Microgreens – Growing vegetables on your windowsill

Microgreens – Growing vegetables on your windowsill

Many of us have childhood memories of growing mustard and cress on blotting paper or a kitchen paper towel. It nearly always took longer than you thought it would and the crop often dried out and shrivelled through neglect. Certainly the cress rarely looked like those punnets of growing cress that you could buy from the vegetable shop. Regardless of success there was still the great satisfaction of growing something and that fascination in watching seeds germinate. As a boy I certainly can’t remember being told about the nutritious value and vitamin content of eating seedlings, my fascination was purely an introduction to the world of growing.


Microgreens salad

In recent years sprouting seeds such as alfalfa and mung beans have been popular. Crisp and tasty they are packed with nutrients and a great addition to salads and stir fries. They are not difficult to sprout at home, but they certainly cannot be neglected. Cleanliness and regular rinsing are essential to avoid fermentation and failure. So enter the new generation of sprouting seeds: Microgreens from Suttons Seeds. These are easy to grow and offer a great variety of tasty nutrient packed shoots that will add a new dimension to your food however simple or fancy you choose to make it.


Microgreens cocktail

So what exactly are Microgreens? These are seedlings of crop plants we would usually harvest after many weeks of growing on the vegetable plot: beetroot, radish, broccoli, coriander, to name but a few. Instead of germinating them, pricking out, planting out and growing on they are sown thickly and harvested as young succulent seedlings with their first pairs of seedling leaves. They are used immediately in salads, sandwiches, and to garnish savoury dishes both hot and cold. Because they are harvested so young the flavours are concentrated and intense.


Smoked salmon


How do you grow them? Suttons Microgreens come completewith shallow growing trays and growing mats. You simply put a mat in the tray, sow the seed quite thickly, according to instructions on the packet, water and watch. They can be grown on the windowsill or in greenhouse or conservatory. Most of us are most likely to grow them on the kitchen windowsill where we can keep an eye on them and where they are close at hand when we want to use them. They can usually be harvested in as little as three weeks after sowing. This does of course depend on the temperatures; in cold conditions and when light levels are low they may take a little longer. They can be grown all-year-round making them perfect for adding excitement and flavour to all your dishes whatever the weather.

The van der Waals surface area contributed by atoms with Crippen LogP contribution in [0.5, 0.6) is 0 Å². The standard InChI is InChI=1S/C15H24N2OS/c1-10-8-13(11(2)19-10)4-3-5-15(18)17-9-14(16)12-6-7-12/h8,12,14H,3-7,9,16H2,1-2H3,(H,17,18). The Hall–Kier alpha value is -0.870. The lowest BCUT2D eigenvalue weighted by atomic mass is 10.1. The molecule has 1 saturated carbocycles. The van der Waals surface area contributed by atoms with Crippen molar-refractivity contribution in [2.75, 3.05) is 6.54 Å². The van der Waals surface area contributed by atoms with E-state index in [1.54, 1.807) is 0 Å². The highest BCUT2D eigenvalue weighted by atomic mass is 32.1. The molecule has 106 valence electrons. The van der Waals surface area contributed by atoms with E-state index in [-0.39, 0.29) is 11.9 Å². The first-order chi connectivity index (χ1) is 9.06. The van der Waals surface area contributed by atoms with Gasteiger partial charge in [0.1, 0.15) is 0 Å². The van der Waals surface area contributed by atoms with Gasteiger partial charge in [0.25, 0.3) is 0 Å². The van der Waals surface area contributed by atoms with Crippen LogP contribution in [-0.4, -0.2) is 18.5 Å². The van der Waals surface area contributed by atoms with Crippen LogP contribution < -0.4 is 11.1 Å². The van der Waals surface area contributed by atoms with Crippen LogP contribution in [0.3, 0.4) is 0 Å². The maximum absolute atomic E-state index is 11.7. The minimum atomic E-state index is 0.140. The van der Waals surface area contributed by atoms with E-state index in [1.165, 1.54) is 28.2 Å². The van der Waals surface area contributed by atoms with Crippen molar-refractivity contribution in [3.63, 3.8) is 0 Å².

Growing mat

How do you harvest Microgreens? Simple: you just cut what you need with a sharp pair of scissors and leave the rest to grow. It is much better to harvest and use microgreens as soon as possible after harvest. If stored in the refrigerator some of the nutrient content is quickly lost. To maintain a continuous supply sow a new mat of microgreens weekly; that way there will always be a new crop coming on.


Spicy leaf mix l

How do you use Microgreens?

Microgreens are packed with protein, amino acids and vitamins. They are eaten raw and a handful will transform a simple salad into something rather special. They make a imaginative garnish for simple dishes like omelettes and poached eggs, sandwiches and wraps. They are also great with fish, hot and cold; delicious with smoked salmon and a squeeze of lemon juice. They make a great topping for pasta dishes adding both colour and a different dimension to taste.


Pea & Prawn

So what about the varieties?

Suttons have introduced a number of exciting varieties and mixtures in the microgreens range. These are far more than “just a bit of greenery”.

Peas grown as microgreens have that wonderful fresh, sweet taste one can only enjoy by popping a young pod on the vegetable patch and eating those tender young peas uncooked and fresh from the vine. They are all the more tempting with the name ‘Twinkle Tendrils’

Peas l

Spicy leaf mix is hot and peppery and far more flavoursome than the rather bland rocket bought in packs from the supermarket. Who could resist Microgreens called ‘Peppery Passion’ anyway.


Some of the mixes have a jewel like quality, reflected in their imaginative names such as ‘Amethyst and Emerald’ and ‘Ruby Frills’. These are particularly attractive cut and sprinkled into glasses of delicate hors d’oevres or even on some sorbets. Personally I love microgreens with soft, creamy cheeses such as ripe camembert or dolcelatte.


Peppery passon

Today growing from seed still holds its magic and the great thing about growing Microgreens is that you can have an edible crop in three weeks. We are all impatient for results and this is the one crop that delivers a result quickly. Children will love them and the results will be far more rewarding than early experiences with mustard and cress.


Packets

Check out the full range and buy your Microgreens from Suttons here:

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